Health & Wellness

All Work & No Play

     At least that’s what it feels like right now. Now don’t get me wrong, I knew that getting a full time job would involve a lot more hours and work than I had when I was at university. I was under no illusions about working hard, and losing a lot of the freedom I had back then. I’ve jumped from 6 hours a week in class to a 46 hour work week. In some ways, I’m handling this fine, and I’m certainly not complaining about everything – I know I’ve got some pretty good things going for me right now – but that doesn’t mean that I’ve entirely adapted to, and embraced this change.

Chalk drawing of a man holds scales trying to balance work and life / play

     The early mornings were initially a shock to the system, yes, but although I still utterly loathe them, I have gotten into the routine of them now. And when you have to wake up at 6.30am six days a week, my body actually finds it pretty difficult to lie in late on Sundays! I’m also not doing anything super difficult while at work. Other teachers are in back to back lessons nearly every day, and have to spend chunks of their free time planning those lessons. I only teach a handful of classes, to nursery children, so they require little preparation in the first place, and I have ample time to do it. I spend more time helping with the new textbooks they’re making, which is just drawing and colouring in the illustrations (I might have to start considering this as my next career move!). And let’s not forget, I get to work with some pretty adorable kids, and I’m living in Hong Kong for goodness sake! So things could be worse.

     No, what I’m struggling with right now, is the lack of free time, and what I’m doing with it when I do have it. I work 5.5 days a week (the .5 is Saturday mornings, which at first I thought would be fine, but quickly grew to hate it) and on weekdays I leave the flat at 7.30am and don’t get home again until 6pm, at which point I am usually exhausted. I’m not sure why, given that I’m far from a workaholic (these are only my contracted hours, I don’t do any extra!) and the work isn’t really strenuous, but I think it must just be all the hours adding up, and although I’m not with the kids all the time, they can be a lot of work anyway. I will point out that every other teacher I know, both in my school and other ones, feels the same way, so I’m not exaggerating! So once I get home, I don’t have the energy or the willpower to really do anything. I usually go exploring in Hong Kong at the weekends, and there’s no shortage of things to go see, and when I have so little time off, I do want to try to make the most of it. However, I still feel like I’m wasting my free time on these weekday evenings, when all I really do is come home, have dinner, write for this blog, and watch TV or go online.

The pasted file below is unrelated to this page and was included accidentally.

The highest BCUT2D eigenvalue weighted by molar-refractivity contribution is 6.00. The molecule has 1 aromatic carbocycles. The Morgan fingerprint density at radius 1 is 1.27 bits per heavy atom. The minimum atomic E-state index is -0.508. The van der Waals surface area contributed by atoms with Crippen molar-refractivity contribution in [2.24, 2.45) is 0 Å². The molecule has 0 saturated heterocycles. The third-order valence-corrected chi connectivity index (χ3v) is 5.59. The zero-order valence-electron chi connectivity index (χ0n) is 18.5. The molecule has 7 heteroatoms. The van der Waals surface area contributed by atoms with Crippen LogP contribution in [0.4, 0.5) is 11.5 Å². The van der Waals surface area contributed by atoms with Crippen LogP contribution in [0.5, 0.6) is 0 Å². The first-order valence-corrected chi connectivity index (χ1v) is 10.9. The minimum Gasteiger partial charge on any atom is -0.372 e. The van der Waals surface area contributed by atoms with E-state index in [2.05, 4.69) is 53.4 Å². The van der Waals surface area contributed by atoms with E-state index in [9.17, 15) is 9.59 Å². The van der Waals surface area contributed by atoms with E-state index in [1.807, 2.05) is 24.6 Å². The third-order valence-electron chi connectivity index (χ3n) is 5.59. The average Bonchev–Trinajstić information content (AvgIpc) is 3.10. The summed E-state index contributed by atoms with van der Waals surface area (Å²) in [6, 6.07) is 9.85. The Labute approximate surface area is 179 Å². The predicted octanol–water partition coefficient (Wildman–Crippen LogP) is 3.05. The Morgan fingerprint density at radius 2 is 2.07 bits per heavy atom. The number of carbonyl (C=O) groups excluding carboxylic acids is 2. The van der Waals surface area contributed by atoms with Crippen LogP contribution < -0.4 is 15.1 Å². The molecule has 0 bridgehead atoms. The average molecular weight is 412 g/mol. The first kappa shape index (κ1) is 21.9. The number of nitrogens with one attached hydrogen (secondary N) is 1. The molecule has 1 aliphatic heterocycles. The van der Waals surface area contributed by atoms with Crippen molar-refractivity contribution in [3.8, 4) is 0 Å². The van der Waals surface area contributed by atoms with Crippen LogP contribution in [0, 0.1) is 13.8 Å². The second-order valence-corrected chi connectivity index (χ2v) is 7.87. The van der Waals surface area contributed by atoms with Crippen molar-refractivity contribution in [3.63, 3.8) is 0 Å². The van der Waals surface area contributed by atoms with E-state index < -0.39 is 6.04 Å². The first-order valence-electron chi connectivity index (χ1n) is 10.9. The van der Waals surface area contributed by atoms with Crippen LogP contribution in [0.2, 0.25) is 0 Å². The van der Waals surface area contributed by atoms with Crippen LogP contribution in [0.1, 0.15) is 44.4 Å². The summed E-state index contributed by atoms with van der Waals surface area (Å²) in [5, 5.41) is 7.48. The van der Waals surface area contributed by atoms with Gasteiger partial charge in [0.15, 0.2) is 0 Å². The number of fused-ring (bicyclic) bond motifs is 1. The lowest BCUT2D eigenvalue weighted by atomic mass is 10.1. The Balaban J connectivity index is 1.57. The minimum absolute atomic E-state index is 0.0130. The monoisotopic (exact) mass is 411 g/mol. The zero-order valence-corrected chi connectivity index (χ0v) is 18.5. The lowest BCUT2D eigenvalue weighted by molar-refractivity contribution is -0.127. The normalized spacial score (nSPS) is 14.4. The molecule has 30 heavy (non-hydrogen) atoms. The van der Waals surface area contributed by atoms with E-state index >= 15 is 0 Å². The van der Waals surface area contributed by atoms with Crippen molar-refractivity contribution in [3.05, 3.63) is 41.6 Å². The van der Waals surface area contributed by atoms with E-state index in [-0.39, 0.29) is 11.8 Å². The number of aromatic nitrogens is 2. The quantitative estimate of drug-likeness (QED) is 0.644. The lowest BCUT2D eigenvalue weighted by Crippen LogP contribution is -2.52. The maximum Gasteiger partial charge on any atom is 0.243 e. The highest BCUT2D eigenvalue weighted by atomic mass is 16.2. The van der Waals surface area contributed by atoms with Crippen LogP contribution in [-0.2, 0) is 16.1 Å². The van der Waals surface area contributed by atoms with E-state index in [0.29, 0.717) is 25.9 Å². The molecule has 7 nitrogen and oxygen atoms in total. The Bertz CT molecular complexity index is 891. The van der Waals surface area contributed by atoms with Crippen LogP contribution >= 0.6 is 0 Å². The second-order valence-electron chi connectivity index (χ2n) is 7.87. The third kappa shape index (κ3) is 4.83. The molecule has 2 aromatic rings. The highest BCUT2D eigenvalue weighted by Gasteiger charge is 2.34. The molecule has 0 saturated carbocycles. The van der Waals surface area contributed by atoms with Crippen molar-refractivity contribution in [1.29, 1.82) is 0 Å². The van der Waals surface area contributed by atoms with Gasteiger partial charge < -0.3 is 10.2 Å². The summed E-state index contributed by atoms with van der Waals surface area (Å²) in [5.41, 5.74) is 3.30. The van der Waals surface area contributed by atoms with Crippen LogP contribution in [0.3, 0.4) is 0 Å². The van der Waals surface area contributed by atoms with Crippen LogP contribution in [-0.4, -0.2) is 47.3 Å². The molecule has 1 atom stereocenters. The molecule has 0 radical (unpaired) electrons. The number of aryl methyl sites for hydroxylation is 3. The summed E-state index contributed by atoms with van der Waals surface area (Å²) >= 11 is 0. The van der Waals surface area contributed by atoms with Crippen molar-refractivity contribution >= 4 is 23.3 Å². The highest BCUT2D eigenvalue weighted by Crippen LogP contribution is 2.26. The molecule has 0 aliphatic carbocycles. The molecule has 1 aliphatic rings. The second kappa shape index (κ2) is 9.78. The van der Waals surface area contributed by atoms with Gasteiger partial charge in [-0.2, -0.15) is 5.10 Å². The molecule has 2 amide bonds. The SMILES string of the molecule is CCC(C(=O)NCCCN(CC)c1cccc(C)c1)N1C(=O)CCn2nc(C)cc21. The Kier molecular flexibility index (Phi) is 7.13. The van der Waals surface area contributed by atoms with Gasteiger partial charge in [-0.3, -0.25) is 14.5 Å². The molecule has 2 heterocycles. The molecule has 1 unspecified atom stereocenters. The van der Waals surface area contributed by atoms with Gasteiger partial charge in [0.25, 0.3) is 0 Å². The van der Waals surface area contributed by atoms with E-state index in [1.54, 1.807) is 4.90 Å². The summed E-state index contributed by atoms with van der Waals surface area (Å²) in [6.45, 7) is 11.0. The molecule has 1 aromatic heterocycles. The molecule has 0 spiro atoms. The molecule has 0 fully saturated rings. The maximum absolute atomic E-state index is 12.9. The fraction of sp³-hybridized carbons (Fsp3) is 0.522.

The obvious solution here would be to start doing something else, but that’s a lot easier said than done. I always intend to do something, but I’m so tired when I get home that I just don’t want to anymore. I’m also not sure what to do, as when I stopped to think about it, it’s not like I did loads of things, or had interesting hobbies when I was at uni either. I have plenty of things I enjoy – my blog tags should give you a fair idea! – but not many are ‘hobbies’ as such. Some of my old hobbies have vanished for obvious reasons – my piano is still in the UK, funnily enough – and others I got tired of – I rarely read in my free time at uni, since I was always doing it for class, and art has sort of lost some appeal when I have to do it at work now, not that I’ve done much in the past few years anyway. I used to do yoga for a while too, which I stopped out of laziness and never got back to. I thought about classes here, but I think I’d rather save the money for travelling, and there isn’t exactly heaps of space to do it in the flat when my flatmate is home too. Writing, and things like music and films, seem to be the only things I’ve held on to, and they are my favourite things of course, but this doesn’t lessen the fact that I feel like all I do these days is work and sleep more than anything else.

     Writing about all this doesn’t change anything of course, but I just wanted to get some of this off my chest. The ‘real world’, as I always refer to it, is harder than the university ‘bubble’ in so many ways, though not that different in others. And I’ll say again, I know it sounds like I’m sort of complaining about nothing, and that I could change things, but I’ve had so many conversations with others about the lack of a life we all have because of work. Hopefully I will at some point – I’m not sure by doing what exactly yet, maybe I’ll start yoga at home again when the flatmate’s out, maybe I’ll go out and take photos more often than just when we see another tourist attraction, maybe I’ll start writing my fiction/non-blog stuff again – and I’ll feel like my life consists of more than just work. I do like parts of my work, but not enough for it to not feel like work – I do live for the weekend to an extent. I’m not convinced this is my career path of course, but obviously work of some sort will always be a big part of my life now, since I have to earn money somehow, and I get excited when I think about what I’ll do with my future savings (read: more travel!), but even as I write this, I can feel my eyes drooping, and I’m just tired all over again, which makes me feel a bit bleak again.

     So, all you ‘adults’ who’ve been living in this ‘real world’ for longer than I have – advice please! How can I find time for myself, and actually make myself want to do something more with it? And any suggestions for hobbies or other things I could do?